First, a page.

In the cold open, Clara, with some terrible eyebrows
is telling someone that they need to weigh the survival of humanity against an innocent life.
As I've observed before, Doctor Who isn't really science fiction; like Star Wars, it's fantasy with the trappings of science fiction. However, there is a difference between glossing over the details of the science in the interest of a good story, and just not giving a shit, trying to pass off bullshit and hoping your audience doesn't care.
Kill the Moon makes Robot of Sherwood look like a TED Talk by Neil DeGrasse Tyson.
This is the plot:
|This is really the plot.|
I'll say the one nice thing I like about this episode: Courtney Woods is a more interesting companion than we've have for the past eight years.
The Doctor uses a yo-yo to detect local gravity, but even that can't save it. Here's a bit of trivia that's more interesting than anything found in this episode, Kate Winslet's first role was in a Lovecraftian BBC series by RTD. It was called Dark Season and in her first appearance, she's using a yo-yo to test local gravity.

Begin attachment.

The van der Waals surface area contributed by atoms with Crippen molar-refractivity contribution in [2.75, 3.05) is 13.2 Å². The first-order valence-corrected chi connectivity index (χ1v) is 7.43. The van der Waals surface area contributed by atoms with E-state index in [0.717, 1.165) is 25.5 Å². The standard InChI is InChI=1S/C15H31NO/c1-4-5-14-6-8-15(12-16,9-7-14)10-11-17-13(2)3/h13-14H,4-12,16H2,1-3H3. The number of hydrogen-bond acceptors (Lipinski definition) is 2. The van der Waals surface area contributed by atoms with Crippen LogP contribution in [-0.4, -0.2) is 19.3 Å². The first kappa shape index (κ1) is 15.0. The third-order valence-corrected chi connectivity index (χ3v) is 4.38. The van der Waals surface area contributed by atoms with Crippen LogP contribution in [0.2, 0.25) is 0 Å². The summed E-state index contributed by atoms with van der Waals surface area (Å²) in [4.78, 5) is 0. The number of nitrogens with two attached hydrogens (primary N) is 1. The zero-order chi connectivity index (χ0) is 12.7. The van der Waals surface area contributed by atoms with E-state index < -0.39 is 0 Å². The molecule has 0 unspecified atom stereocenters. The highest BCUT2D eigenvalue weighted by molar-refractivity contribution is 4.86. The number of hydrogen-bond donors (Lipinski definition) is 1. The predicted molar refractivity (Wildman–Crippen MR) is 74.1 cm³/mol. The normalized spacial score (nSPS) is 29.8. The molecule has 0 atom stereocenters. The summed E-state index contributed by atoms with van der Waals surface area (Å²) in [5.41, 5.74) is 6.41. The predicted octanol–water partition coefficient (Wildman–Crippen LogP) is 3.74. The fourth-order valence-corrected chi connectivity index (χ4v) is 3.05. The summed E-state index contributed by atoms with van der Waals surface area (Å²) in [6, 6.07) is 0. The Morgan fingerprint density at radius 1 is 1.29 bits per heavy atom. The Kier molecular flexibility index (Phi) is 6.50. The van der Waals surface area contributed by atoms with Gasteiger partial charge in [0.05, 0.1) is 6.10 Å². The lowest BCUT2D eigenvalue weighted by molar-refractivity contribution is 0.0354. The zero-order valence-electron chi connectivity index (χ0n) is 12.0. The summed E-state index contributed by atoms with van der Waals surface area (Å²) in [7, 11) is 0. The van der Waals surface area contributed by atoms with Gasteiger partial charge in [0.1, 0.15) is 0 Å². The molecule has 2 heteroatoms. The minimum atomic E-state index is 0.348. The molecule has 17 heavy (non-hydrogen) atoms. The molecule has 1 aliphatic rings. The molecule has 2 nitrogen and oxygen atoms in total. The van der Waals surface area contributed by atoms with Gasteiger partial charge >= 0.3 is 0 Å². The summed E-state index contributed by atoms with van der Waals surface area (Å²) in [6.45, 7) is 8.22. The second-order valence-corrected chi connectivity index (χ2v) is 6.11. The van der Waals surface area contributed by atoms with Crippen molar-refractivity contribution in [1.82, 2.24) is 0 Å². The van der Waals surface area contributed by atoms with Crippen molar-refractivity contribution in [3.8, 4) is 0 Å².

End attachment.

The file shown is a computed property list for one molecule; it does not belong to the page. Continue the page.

Sorry if I spoiled you, because that's about a billion times better than this episode. Also, the first arc is pretty much the same as School Reunion.
Blah blah, space egg, ridiculously fragile spider-shaped bacteria, oh noes, should we blow up the moon? So Clara asks everyone on the (dayside) Earth if we should blow up the moon, which will kill everyone anyway.
This reminded me, but not in a good way, of the census taker Trevor Sigma from the Happiness Patrol. He went about performing his census by wandering around and asking everyone their name.It was ridiculous then, and it's even moreso now.
The peoples on the Earth say "Kill teh Moonz!" but Clara does not kill teh moonz! It hatches into a space dragon, lays an egg larger than itself that looks exactly like the moon, and then flies off for parts unknown.
In the denouement, Clara rages at the Doctor, saying that he owes humanity, and he should be there to protect them.
Clara is wrong, and the Doctor is wrong.
The Doctor says that he was trying to empower humanity by allowing them to make their own decisions, that it wasn't his decision to make. That, by itself, is correct. I am hugely critical of the Christmas Invasion, where the Doctor dooms humanity to a dark age in a fit of spite. The best thing I took from my time working in human services is the idea "As long as people retain the ability to make decisions, they retain the right to make bad decisions." You don't get to substitute your judgement for the relevant party, even if you think you know better.
The Doctor says he's allowing humanity to decide, but he withholds relevant information. That's a shitty thing to do. He should have informed her of the consequences, instead of making her stab in the dark. The Doctor is right in general, but wrong on this specific. He should have told her.